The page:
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The Wolf-Rayet Star Population of the Milky Way Galaxy

Kanarek, Graham Childs

Wolf-Rayet (WR) stars are a late stage in the evolution of massive stars (M ≥ 25 M⊙), characterized by strong stellar winds (dM/dt ~ 10−5 M⊙/yr). Ionizing radiation from the central star heats the expanding outer envelope of material, leading to recombination emission lines of helium, carbon, nitrogen, oxygen, and/or hydrogen in the WR star spectrum. This outflow of material enriches the surrounding ISM, which is further enriched when the WR star likely explodes as a type Ib or Ic supernova. WR stars are also likely progenitors for long soft gamma-ray bursts, and they are excellent tracers of the present sites of massive star formation in our Galaxy.
The current Galactic WR star catalog is very incomplete. I discuss three methods of selecting strong WR star candidates from crowded fields in the Galactic plane: image subtraction, narrowband (NB) color, and broadband (BB) color. Using these methods, an extensive near-infrared narrowband survey begun in 2005-2006, and extended by me, has yielded 28% of the known Galactic WR stars to date; I add 59 new WR stars to the total in this thesis. I then compare two recent models of the Galactic population of WR stars, discuss the implications with respect to how many WR stars remain to be found, and use these results to inform an analysis of the remaining 834 strong carbon-rich WC star candidates from the survey. I also provide a listing of these 834 WC star candidates throughout our Galaxy, and map them; a central result of this thesis. Finally, I present selection criteria which may be used to identify [WR] stars (central stars of planetary nebulae which display WR spectral features), and proof of concept observations which led to 7 new confirmed [WC] stars.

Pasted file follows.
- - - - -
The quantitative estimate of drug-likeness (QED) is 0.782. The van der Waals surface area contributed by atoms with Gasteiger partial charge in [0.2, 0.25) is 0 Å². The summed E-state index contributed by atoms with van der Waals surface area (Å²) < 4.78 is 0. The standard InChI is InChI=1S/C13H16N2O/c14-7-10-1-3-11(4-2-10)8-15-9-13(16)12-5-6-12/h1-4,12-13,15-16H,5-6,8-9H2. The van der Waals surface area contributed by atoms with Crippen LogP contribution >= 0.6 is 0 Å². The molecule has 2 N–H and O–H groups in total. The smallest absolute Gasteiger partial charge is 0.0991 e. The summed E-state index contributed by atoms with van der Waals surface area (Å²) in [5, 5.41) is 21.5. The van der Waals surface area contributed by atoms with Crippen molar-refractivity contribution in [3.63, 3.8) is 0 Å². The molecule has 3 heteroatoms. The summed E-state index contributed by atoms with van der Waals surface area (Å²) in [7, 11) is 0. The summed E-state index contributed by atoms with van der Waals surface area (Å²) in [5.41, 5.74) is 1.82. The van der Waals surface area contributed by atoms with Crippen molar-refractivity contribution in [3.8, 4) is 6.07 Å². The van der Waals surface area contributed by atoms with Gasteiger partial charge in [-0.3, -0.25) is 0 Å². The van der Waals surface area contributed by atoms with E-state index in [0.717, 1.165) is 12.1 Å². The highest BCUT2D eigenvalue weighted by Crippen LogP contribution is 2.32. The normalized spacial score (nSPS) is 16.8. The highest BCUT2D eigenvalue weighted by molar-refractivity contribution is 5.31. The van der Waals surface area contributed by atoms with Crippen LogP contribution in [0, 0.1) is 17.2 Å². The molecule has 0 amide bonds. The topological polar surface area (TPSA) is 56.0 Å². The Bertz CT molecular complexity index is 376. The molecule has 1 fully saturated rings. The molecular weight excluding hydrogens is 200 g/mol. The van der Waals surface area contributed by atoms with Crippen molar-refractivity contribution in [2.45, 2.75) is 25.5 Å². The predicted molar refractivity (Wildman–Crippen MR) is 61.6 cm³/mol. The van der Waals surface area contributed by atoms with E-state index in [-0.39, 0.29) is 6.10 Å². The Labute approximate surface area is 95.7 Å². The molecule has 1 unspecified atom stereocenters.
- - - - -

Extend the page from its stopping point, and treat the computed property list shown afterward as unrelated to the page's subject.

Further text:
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More About This Work

Academic Units
Astronomy
Thesis Advisors
Shara, Michael
Degree
Ph.D., Columbia University
Published Here
December 22, 2016